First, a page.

Integrated clinical care
More than 90% of laboratories provide services above and beyond measurements to physicians. Among these are (in descending order) alerts, interpretations and proactive consultations, reflexive test suggestions, as well as diagnostic pathway guidance. From the six services possible, only real time decision support appeared to be applied by less than two thirds of laboratories.
Interestingly, only two thirds of laboratories regularly review guidance given for diagnostic pathways, half of which annually, the other half more frequently. Correspondingly, only about 75% of laboratories participate in various diagnostic committees. A similar proportion of hospital laboratories performed physician satisfaction surveys, while only half of commercial laboratories were active in this direction.
In contrast to the relatively high level of activity regarding classical laboratory/physician-interaction, levels of activity were much lower for more recent areas of laboratory professional activity. Among the latter are test utilization management, with less than 20% of laboratories actively engaged, direct measurement of patient outcomes, and combining data digitally with diagnostic statements from other disciplines. Interestingly, activity was highest in the last of the three areas specified, with commercial laboratories leading the way (26%) and hospital laboratories aiming to follow (18% currently, 8% planning relevant activity in the next 12 months).
About one third to two thirds of laboratories in the survey faced staff shortages, the latter being more pronounced for higher skilled staff compared to lower skilled staff. Also, the shortage was more pronounced in the commercial than in the hospital sector, the former reporting a major staff shortage in 39% of cases while the latter only in 11% of cases. For lower skilled staff, there was almost no major shortage reported in hospital laboratories, while 13% of commercial laboratories reported a major shortage.
Staff productivity, on the other hand, was higher in the commercial sector compared to the hospital sector. In commercial laboratories about 2700 tests were performed per FTE, where this number was less than half in hospital laboratories. The number of tests performed per sample was in both cases around six, the number being slightly higher in commercial laboratories (6.5) as compared to hospital laboratories (5.9).
Automation was associated with higher efficiency in both staff productivity as well as workspace utilization. Laboratories with a high degree of automation executed about 200 tests per m2, with laboratories with a low degree of automation achieved only about half that number. For staff productivity, the association was even stronger with 2600 tests being achieved per FTE in a high-automation environment and only slightly more than 1000 tests per FTE in a low-automation environment.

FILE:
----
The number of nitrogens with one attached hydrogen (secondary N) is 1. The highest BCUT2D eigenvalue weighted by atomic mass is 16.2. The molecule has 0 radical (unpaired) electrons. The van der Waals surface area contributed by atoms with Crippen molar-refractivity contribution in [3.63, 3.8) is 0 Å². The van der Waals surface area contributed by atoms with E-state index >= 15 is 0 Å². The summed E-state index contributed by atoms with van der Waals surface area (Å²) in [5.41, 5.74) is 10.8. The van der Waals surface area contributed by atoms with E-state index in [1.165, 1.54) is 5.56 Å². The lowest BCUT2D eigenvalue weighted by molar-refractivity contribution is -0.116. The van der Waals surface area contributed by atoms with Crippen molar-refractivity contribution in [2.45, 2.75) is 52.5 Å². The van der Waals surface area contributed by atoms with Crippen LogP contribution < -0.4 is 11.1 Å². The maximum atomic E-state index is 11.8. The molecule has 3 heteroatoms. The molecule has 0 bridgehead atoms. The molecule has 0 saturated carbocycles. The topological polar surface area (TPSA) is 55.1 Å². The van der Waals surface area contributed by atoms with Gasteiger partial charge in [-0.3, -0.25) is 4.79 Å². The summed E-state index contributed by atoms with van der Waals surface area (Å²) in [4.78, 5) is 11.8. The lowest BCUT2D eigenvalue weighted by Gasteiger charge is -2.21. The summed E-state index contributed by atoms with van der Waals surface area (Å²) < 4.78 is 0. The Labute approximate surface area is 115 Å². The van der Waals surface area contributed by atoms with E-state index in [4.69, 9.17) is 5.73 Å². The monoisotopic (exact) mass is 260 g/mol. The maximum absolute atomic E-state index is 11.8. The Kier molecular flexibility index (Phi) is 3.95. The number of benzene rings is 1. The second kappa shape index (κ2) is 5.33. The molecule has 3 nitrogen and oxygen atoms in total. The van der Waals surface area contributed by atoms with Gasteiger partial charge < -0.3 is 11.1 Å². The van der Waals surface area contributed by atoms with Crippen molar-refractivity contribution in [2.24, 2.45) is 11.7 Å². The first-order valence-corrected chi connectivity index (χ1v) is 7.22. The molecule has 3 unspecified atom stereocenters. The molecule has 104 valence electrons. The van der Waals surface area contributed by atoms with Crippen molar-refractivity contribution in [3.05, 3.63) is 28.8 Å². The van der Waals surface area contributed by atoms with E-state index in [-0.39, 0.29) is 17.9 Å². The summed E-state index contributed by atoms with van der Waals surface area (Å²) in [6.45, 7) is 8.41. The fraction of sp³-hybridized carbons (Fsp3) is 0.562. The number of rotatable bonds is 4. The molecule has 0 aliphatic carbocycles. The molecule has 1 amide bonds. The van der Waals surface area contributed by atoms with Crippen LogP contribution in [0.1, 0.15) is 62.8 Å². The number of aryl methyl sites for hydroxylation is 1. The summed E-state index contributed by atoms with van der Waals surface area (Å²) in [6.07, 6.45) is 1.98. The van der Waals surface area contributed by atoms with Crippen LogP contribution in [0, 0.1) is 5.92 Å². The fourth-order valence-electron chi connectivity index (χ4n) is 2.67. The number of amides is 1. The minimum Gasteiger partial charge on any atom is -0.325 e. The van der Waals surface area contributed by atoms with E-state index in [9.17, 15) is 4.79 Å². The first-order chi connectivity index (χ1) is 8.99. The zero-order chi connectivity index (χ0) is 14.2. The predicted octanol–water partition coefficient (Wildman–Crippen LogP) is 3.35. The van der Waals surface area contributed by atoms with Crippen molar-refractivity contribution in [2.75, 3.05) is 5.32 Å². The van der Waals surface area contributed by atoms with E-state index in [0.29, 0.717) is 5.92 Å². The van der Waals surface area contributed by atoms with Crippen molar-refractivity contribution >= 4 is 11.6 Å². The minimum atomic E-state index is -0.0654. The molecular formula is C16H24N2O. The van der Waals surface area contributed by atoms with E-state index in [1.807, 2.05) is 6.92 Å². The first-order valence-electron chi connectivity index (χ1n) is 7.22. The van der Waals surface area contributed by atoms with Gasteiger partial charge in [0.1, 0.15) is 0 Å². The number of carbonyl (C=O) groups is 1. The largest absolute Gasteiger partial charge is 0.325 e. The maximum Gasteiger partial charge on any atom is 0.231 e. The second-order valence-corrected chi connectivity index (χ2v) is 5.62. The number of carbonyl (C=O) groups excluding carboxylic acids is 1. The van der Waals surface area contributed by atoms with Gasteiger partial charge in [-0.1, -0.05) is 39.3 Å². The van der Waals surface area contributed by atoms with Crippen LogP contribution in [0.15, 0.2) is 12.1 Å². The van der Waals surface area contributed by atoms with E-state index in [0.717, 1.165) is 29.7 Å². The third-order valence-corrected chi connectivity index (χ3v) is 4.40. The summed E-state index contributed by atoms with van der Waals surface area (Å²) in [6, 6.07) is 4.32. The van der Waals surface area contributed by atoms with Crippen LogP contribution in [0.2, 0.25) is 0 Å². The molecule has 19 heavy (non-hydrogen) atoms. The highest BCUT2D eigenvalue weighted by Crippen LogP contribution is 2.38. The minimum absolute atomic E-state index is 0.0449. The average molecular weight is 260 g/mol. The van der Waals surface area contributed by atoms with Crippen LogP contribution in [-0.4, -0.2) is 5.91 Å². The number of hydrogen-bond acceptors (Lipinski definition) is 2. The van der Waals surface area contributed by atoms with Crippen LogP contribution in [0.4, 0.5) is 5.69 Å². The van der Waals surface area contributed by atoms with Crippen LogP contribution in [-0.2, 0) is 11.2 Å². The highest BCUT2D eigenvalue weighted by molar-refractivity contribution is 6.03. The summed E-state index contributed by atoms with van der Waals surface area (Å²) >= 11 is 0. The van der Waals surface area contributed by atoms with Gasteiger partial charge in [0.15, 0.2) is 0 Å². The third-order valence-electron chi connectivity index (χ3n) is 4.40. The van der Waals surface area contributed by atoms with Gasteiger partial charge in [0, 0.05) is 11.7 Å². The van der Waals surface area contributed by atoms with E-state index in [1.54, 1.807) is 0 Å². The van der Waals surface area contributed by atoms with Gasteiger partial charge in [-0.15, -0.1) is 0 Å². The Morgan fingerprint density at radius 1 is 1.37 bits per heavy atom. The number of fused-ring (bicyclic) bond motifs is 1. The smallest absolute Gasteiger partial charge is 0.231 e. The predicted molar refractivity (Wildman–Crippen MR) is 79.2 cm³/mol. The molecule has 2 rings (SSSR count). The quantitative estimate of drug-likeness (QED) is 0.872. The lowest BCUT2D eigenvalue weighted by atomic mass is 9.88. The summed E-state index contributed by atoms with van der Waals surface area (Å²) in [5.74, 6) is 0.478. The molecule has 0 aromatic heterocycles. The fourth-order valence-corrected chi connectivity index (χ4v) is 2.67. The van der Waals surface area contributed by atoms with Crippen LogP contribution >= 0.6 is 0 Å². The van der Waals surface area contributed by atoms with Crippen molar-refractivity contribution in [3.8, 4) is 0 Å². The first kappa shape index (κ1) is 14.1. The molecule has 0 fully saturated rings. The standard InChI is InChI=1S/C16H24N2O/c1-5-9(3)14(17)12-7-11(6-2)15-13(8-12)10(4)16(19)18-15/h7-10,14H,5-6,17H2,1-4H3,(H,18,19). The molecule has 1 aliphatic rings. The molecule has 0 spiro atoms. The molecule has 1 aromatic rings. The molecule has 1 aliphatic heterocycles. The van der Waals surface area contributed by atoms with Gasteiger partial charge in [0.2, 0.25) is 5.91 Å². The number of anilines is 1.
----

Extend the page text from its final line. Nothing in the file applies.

Subscales and correlations
A significant correlation (Pearson’s r = 0.37, p = 0.002) between the operational performance and integrated clinical care performance subscales was identified. Individual observations can be found in Fig. 2, where hospital laboratories are shown in black, and commercial laboratories are shown in grey. No significant interaction effect between this relation and type of laboratory could be identified (Supplement Fig. 4).
Only 34 out of 65 of laboratories (52%) were able to provide sufficient data to estimate the financial sustainability subscale. Due to this lower de facto sample size, correlation between the operational excellence and financial sustainability subscales, even though of similar magnitude as the correlation between the operational performance and integrated clinical care performance subscales, was significant but would not withstand multiple comparison correction (Person’s r = 0.36, p = 0.037; Fig. 3).
In contrast to financial sustainability subscale and similar to the operational performance subscale, all laboratories surveyed were able to provide sufficient data to estimate the integrated clinical care performance subscale score. No significant correlation could be identified between the integrated clinical care performance and financial sustainability subscales (Supplement Fig. 5). No significant difference (t-test) could be identified between hospital laboratories and commercial laboratories in any of the scales.